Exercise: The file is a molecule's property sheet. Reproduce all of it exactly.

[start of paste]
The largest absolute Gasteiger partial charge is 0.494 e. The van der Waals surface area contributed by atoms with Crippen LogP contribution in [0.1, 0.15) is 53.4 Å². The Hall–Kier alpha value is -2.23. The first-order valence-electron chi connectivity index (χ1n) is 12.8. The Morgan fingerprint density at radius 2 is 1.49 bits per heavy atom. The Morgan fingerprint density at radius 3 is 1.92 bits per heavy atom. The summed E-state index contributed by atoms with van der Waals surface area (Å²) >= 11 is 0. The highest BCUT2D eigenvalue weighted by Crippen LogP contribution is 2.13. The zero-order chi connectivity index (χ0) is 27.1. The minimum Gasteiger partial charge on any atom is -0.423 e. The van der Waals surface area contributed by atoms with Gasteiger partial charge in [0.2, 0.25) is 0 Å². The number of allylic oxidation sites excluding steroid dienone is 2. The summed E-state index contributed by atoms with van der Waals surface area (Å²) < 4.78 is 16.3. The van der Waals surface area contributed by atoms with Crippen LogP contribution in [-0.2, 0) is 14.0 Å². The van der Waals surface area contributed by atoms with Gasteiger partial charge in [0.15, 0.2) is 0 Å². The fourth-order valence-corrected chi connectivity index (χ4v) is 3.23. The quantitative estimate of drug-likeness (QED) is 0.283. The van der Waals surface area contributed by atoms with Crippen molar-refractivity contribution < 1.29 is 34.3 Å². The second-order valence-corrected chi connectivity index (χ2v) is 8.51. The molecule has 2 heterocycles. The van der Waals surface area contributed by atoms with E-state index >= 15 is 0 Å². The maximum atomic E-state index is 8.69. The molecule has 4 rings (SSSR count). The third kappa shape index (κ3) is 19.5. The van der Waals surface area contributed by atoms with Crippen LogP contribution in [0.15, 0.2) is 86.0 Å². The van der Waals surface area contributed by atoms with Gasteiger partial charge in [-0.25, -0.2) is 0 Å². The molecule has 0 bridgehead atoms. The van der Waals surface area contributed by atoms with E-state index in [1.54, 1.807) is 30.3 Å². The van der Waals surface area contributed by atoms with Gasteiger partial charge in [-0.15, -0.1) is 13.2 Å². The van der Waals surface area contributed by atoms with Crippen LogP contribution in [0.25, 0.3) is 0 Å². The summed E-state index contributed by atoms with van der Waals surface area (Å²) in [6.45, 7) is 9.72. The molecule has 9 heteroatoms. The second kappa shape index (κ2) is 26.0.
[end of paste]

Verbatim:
The largest absolute Gasteiger partial charge is 0.494 e. The van der Waals surface area contributed by atoms with Crippen LogP contribution in [0.1, 0.15) is 53.4 Å². The Hall–Kier alpha value is -2.23. The first-order valence-electron chi connectivity index (χ1n) is 12.8. The Morgan fingerprint density at radius 2 is 1.49 bits per heavy atom. The Morgan fingerprint density at radius 3 is 1.92 bits per heavy atom. The summed E-state index contributed by atoms with van der Waals surface area (Å²) >= 11 is 0. The highest BCUT2D eigenvalue weighted by Crippen LogP contribution is 2.13. The zero-order chi connectivity index (χ0) is 27.1. The minimum Gasteiger partial charge on any atom is -0.423 e. The van der Waals surface area contributed by atoms with Gasteiger partial charge in [0.2, 0.25) is 0 Å². The number of allylic oxidation sites excluding steroid dienone is 2. The summed E-state index contributed by atoms with van der Waals surface area (Å²) < 4.78 is 16.3. The van der Waals surface area contributed by atoms with Crippen LogP contribution in [-0.2, 0) is 14.0 Å². The van der Waals surface area contributed by atoms with Gasteiger partial charge in [0.15, 0.2) is 0 Å². The fourth-order valence-corrected chi connectivity index (χ4v) is 3.23. The quantitative estimate of drug-likeness (QED) is 0.283. The van der Waals surface area contributed by atoms with Crippen molar-refractivity contribution < 1.29 is 34.3 Å². The second-order valence-corrected chi connectivity index (χ2v) is 8.51. The molecule has 2 heterocycles. The van der Waals surface area contributed by atoms with E-state index >= 15 is 0 Å². The maximum atomic E-state index is 8.69. The molecule has 4 rings (SSSR count). The third kappa shape index (κ3) is 19.5. The van der Waals surface area contributed by atoms with Crippen LogP contribution in [0.15, 0.2) is 86.0 Å². The van der Waals surface area contributed by atoms with Gasteiger partial charge in [-0.25, -0.2) is 0 Å². The molecule has 0 bridgehead atoms. The van der Waals surface area contributed by atoms with E-state index in [1.54, 1.807) is 30.3 Å². The van der Waals surface area contributed by atoms with Gasteiger partial charge in [-0.15, -0.1) is 13.2 Å². The van der Waals surface area contributed by atoms with Crippen LogP contribution in [0.25, 0.3) is 0 Å². The summed E-state index contributed by atoms with van der Waals surface area (Å²) in [6.45, 7) is 9.72. The molecule has 9 heteroatoms. The second kappa shape index (κ2) is 26.0.